"A lie can travel half way around the world while the truth is putting on its shoes." –Mark Twain "
~"If that's not sufficient for you go soak your head."~Faith
An atheist is someone who has no invisible means of support~Bishop Fulton J.Sheen

This message is a reply to:
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Faith
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Posts: 26734
From: Nevada, USA
Joined: 10-06-2001
Member Rating: 1.1


(1)
Message 18 of 95 (820663)
09-25-2017 5:44 AM
Reply to: Message 14 by Tangle
09-24-2017 12:00 PM


Re: Evidence versus Subjective experience
Phat writes:
Some of us have experienced a feeling. Subjectively we had strong confirmation.

I'd say that's almost normal - all you need is the right conditioning and have it reinforced by other. (It should be a clincher that no one ever believes in something that the society they live in has never come across, but of course it isn't somehow.)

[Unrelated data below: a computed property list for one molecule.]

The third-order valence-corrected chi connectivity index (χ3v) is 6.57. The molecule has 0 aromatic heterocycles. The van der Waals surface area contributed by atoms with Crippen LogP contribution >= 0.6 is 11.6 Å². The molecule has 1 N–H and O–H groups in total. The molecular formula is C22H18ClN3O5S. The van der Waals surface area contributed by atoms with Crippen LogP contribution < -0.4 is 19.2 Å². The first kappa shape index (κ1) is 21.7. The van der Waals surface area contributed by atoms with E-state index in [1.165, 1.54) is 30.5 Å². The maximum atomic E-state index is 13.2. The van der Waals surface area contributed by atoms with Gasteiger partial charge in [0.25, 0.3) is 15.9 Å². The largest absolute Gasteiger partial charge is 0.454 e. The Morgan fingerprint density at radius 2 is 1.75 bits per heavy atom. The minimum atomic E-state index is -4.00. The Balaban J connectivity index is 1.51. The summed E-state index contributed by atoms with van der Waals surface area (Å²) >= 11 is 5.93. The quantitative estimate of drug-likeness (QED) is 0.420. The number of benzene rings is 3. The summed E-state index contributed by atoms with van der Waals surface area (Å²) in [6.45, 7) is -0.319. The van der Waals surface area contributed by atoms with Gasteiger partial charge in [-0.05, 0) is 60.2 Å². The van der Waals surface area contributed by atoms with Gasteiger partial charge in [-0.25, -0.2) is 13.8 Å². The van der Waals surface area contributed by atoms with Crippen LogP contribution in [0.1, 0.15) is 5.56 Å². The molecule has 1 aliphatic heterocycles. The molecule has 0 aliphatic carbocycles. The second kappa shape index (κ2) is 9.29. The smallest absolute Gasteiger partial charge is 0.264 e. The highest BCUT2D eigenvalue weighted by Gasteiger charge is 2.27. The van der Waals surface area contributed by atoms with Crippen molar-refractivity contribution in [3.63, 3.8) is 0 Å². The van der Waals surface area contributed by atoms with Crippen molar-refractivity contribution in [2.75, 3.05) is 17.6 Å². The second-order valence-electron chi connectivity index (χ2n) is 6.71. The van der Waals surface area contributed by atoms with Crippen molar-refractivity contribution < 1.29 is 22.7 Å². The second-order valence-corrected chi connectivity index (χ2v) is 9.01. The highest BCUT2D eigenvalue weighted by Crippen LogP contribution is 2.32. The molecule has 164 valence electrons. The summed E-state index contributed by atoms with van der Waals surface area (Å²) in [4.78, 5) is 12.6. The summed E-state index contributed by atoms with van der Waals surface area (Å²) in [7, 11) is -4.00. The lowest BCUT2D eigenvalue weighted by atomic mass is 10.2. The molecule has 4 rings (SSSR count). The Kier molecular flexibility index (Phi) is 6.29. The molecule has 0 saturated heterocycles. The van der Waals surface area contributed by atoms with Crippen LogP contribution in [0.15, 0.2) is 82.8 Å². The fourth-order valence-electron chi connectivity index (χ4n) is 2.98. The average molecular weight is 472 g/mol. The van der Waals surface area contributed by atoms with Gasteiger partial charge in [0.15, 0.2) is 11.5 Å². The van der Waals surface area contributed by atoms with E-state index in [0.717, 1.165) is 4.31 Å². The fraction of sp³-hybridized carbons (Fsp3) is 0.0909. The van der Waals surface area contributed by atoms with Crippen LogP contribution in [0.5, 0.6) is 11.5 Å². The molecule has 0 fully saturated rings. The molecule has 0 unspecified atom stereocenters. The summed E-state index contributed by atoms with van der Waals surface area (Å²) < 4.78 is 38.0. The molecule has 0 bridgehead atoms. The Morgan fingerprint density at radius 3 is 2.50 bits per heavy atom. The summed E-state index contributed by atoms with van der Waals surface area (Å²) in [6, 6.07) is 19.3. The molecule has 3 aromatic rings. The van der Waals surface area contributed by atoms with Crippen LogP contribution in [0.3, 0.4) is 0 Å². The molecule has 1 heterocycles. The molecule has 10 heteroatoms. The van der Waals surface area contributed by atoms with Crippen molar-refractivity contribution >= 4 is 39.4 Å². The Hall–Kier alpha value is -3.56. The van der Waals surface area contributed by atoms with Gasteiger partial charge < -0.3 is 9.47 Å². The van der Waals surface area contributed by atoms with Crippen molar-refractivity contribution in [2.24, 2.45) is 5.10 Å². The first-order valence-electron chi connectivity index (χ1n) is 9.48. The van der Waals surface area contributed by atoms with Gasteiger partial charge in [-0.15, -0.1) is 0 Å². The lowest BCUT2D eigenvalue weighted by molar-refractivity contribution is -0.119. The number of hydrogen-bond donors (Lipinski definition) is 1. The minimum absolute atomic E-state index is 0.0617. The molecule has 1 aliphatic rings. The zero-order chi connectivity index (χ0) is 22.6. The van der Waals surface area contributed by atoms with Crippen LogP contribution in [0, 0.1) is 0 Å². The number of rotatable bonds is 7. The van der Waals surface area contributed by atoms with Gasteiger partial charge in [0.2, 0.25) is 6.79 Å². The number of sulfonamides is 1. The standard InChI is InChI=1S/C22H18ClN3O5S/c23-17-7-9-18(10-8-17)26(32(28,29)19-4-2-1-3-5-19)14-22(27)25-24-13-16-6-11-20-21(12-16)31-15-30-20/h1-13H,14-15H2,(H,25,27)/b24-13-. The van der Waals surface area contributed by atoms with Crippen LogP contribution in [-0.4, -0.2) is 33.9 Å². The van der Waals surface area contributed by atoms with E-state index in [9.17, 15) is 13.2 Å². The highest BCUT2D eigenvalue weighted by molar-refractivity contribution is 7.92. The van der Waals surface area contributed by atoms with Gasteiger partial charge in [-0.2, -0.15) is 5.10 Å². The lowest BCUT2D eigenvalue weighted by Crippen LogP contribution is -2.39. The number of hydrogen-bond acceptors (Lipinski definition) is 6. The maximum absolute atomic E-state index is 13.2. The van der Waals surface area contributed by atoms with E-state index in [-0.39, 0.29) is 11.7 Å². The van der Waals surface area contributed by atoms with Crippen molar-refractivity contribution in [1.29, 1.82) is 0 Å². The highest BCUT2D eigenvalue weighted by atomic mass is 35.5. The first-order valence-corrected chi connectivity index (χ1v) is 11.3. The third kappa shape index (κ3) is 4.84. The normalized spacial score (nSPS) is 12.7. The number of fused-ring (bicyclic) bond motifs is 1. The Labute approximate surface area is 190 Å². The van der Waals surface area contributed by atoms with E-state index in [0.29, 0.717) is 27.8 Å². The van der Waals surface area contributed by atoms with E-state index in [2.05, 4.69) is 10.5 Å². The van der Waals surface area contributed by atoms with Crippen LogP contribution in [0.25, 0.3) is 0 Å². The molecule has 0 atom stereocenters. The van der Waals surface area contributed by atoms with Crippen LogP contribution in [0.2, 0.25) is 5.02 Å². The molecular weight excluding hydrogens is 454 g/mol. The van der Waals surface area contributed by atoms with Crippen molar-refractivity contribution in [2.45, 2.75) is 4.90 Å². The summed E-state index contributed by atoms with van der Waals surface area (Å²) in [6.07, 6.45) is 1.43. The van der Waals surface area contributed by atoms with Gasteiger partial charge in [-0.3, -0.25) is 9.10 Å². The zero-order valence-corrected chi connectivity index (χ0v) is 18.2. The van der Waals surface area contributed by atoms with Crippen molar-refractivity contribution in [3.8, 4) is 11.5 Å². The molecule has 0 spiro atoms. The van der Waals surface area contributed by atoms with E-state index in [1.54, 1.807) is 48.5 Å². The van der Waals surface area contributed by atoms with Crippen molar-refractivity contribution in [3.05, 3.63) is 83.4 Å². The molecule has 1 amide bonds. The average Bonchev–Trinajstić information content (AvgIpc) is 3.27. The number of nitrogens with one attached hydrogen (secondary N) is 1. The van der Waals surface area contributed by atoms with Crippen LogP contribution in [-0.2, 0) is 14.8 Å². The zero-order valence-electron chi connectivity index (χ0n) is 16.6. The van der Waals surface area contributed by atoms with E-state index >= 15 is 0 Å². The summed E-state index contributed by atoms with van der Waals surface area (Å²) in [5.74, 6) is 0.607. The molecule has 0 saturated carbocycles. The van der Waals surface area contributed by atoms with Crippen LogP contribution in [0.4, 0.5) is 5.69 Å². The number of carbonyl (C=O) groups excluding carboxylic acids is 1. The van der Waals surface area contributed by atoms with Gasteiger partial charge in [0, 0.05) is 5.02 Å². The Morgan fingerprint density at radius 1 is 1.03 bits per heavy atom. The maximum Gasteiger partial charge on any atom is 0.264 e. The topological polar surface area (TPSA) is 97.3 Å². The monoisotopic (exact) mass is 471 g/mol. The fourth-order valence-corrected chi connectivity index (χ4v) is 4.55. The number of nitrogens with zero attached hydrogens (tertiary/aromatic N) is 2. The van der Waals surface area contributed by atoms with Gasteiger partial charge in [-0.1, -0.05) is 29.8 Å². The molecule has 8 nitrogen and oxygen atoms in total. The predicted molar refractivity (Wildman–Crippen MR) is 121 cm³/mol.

Yeah but that's really a fantasy of your own. It may be predominantly the case at least for all those who were actively raised in a culture's religion, but there are those in every culture who end up accepting the religion of another culture. People tell me -- I love how some people are willing to tell other people what's REALLY going on in their heads against everything they say about it themselves, never have to face an unwelcome fact that way -- so, people tell me that I'm a Christian because I was raised in a Christian culture, was even sent to church as a child, utterly discounting thirty years of my life as a professed atheist and the fact that when I did become a Christian in the end I started out believing that all religions worship the same God, expected at first to embrace one of the Eastern religions, then Catholicism, then read my way to Protestantism. Just because I ended up a Protestant is all the evidence needed that I simply ended up embracing my childhood religion.